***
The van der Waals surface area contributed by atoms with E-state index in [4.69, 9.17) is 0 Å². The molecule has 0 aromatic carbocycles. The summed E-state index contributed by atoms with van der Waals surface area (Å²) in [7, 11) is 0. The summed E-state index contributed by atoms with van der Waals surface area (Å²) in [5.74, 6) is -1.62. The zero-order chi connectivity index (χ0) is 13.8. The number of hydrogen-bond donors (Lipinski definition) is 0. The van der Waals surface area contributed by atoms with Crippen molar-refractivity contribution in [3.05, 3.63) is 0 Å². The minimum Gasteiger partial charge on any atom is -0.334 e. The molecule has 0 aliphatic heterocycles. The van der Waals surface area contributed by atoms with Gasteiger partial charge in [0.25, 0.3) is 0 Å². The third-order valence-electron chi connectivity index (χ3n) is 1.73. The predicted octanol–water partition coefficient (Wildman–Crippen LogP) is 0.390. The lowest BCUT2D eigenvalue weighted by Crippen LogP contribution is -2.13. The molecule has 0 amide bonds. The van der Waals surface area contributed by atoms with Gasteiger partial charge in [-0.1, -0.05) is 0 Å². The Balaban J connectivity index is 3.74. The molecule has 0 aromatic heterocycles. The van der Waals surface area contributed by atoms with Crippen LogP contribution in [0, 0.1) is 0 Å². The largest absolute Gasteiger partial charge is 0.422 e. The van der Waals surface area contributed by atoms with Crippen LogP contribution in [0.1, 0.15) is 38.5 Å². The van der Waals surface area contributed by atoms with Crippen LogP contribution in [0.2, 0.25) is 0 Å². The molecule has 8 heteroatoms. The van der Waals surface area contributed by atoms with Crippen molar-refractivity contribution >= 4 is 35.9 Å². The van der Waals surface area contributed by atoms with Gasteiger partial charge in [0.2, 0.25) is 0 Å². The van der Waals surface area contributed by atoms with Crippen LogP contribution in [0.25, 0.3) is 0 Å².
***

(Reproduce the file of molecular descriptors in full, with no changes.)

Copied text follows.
The van der Waals surface area contributed by atoms with E-state index in [4.69, 9.17) is 0 Å². The molecule has 0 aromatic carbocycles. The summed E-state index contributed by atoms with van der Waals surface area (Å²) in [7, 11) is 0. The summed E-state index contributed by atoms with van der Waals surface area (Å²) in [5.74, 6) is -1.62. The zero-order chi connectivity index (χ0) is 13.8. The number of hydrogen-bond donors (Lipinski definition) is 0. The van der Waals surface area contributed by atoms with Crippen molar-refractivity contribution in [3.05, 3.63) is 0 Å². The minimum Gasteiger partial charge on any atom is -0.334 e. The molecule has 0 aliphatic heterocycles. The van der Waals surface area contributed by atoms with Gasteiger partial charge in [0.25, 0.3) is 0 Å². The third-order valence-electron chi connectivity index (χ3n) is 1.73. The predicted octanol–water partition coefficient (Wildman–Crippen LogP) is 0.390. The lowest BCUT2D eigenvalue weighted by Crippen LogP contribution is -2.13. The molecule has 0 amide bonds. The van der Waals surface area contributed by atoms with Gasteiger partial charge in [-0.1, -0.05) is 0 Å². The Balaban J connectivity index is 3.74. The molecule has 0 aromatic heterocycles. The van der Waals surface area contributed by atoms with Crippen LogP contribution in [0, 0.1) is 0 Å². The largest absolute Gasteiger partial charge is 0.422 e. The van der Waals surface area contributed by atoms with Crippen LogP contribution in [0.1, 0.15) is 38.5 Å². The van der Waals surface area contributed by atoms with Crippen LogP contribution in [0.2, 0.25) is 0 Å². The molecule has 8 heteroatoms. The van der Waals surface area contributed by atoms with Crippen molar-refractivity contribution >= 4 is 35.9 Å². The van der Waals surface area contributed by atoms with Gasteiger partial charge in [0.2, 0.25) is 0 Å². The van der Waals surface area contributed by atoms with Crippen LogP contribution in [0.25, 0.3) is 0 Å².